- Alan Niem , Prof. emeritus of Sedimentology, Stratigraphy, and Sedimentary Petrology Pres. of Pacific Northwest Geology, LLC (consulting) Otter Rock, Oregon
- Wendy Niem, Research associate emerita of geology and OSU MS in geography

Taylor and Oles
Ed Taylor and Keith Oles (right), 2013


Hydrophiles Symposium

We are happy to announce this year’s Pacific Northwest Water Research Symposium, held this April 18th and 19th at Oregon State University in Corvallis. The Symposium is hosted by the OSU Hydrophiles, OSU's student chapter of the American Water Resources Association.

  • Oral and poster presentations focusing on research in water resources.
  • Keynote speaker Robert Lackey:
    • OSU's Dr. Robert Lackey will give this year’s keynote address, “Science, Engineers and Policy Advocates: Delineating Appropriate Roles in Public Policy”.
  • Workshops with field experts i
  • Networking opportunities and formal mentoring sessions with water resources professionals.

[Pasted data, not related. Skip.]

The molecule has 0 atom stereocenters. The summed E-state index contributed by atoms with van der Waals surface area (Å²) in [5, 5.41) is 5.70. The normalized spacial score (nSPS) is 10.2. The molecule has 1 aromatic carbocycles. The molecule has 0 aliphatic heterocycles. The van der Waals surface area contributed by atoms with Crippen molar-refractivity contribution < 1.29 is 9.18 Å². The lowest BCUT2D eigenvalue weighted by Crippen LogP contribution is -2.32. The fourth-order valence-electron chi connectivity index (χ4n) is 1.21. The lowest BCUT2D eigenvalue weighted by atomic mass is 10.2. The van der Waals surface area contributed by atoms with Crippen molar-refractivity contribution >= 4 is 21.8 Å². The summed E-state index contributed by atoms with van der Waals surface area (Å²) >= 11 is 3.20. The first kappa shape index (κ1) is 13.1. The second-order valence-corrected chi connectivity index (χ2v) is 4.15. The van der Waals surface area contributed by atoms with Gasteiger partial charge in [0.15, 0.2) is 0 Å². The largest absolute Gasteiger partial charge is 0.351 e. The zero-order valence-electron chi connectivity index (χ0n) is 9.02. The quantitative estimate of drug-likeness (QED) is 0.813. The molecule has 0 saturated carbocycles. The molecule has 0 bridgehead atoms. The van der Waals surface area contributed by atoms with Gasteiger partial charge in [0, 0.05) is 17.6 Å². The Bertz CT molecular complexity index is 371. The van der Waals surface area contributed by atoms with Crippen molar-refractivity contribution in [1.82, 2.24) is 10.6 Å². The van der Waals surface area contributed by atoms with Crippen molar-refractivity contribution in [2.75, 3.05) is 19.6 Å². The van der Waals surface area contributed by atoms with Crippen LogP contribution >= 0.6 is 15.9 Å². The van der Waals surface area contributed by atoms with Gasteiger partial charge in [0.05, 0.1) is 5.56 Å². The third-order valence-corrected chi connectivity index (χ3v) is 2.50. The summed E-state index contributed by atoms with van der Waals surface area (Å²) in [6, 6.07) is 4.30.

• The conference is free of charge and travel grants are available for students.

Abstract submissions are due on March 18th and registration closes on April 4th. Both graduate and undergraduate students are invited to submit proposals and attend.


What does the Food Drive Mean?

Did you know that the OSU Food Drive raises a quarter of Linn Benton Food Share’s food buying power for the YEAR in just the month of February?  As part of the Governor’s State Employees Food Drive, OSU raised the equivalent of 525,500 pounds of food last year. That’s more than all the other universities in the state put together!  We need YOUR help to continue this strong and meaningful effort to help our Linn and Benton County neighbors in need.

From Feb. 1-29, YOU can:

  • Make monthly payroll contributions – A mere $10 monthly automatic payroll contribution equals 480 pounds of food per year! ($1 = 4 pounds of food, for purposes of the state wide competition.  Read more about LBFS and how they leverage your donation to go even further.) Download a payroll form.